Search for native plants by scientific name, common name or family. If you are not sure what you are looking for, try the Combination Search or our Recommended Species lists.
Search native plant database:
Loughmiller, Campbell and Lynn
Centaurium calycosum (Buckley) Fernald
Arizona centaury, Shortflower centaury, Rosita, Buckley centaury
Synonym(s): Centaurium breviflorum, Centaurium calycosum var. breviflorum, Centaurium calycosum var. nanum, Erythraea calycosa
USDA Symbol: ceca3
USDA Native Status: L48 (N)
This attractive member of the Gentian family grows from Central Texas west. It prefers moist places at altitudes under 4,000 feet. It is a low-branching plant 8-12 inches tall, with little foliage, so that the numerous pink flowers grow in a tight cluster, like a bouquet or corsage. Leaves are rarely more than 1/2 inch long, the blossoms 1 inch across. It has an unbelievable number of buds, which continue to bloom for days, even when picked. Blossoms are tubular with 5 starlike lobes and a small white eye in the center.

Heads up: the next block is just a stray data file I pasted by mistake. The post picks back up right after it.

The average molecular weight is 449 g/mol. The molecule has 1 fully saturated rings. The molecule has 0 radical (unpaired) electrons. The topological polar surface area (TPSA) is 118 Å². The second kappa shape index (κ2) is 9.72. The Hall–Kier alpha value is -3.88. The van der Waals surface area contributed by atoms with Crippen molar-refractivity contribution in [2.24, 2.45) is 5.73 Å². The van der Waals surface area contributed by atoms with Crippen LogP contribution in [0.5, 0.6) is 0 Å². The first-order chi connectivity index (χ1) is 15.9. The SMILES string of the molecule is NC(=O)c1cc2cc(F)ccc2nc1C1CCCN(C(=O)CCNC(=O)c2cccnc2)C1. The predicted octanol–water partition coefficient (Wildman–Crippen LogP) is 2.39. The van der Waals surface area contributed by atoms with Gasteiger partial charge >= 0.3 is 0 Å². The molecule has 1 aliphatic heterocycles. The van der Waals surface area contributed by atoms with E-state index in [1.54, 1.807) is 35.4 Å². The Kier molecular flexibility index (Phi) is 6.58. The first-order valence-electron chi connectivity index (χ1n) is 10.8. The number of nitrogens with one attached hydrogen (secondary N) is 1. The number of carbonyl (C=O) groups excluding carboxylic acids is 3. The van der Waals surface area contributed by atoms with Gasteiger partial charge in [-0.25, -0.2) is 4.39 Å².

The brilliant pink corolla resembles that of Phlox species, which have three branches on the style; the style on Centaurium species ends with a small knob or two short branches.
Plant CharacteristicsDuration: Annual Habit: Herb Flower:
Bloom InformationBloom Time: Apr , May , Jun
, TX Native Distribution:
Southeastern California northeast to southern Utah, east to central Texas, and south to northern Mexico. Native Habitat:
Moist open areas along streams, in prairies and meadows, and on hillsides.
National Wetland Indicator Status
This information is derived from the U.S. Army Corps of Engineers National Wetland Plant List, Version 3.1
(Lichvar, R.W. 2013. The National Wetland Plant List: 2013 wetland ratings. Phytoneuron 2013-49: 1-241). Click here
for map of regions.
From the National Organizations Directory
According to the species list provided by Affiliate Organizations, this plant is either on display or available from the following:
Brackenridge Field Laboratory
- Austin, TX
Record Last Modified: 2010-04-17
Research By: TWC Staff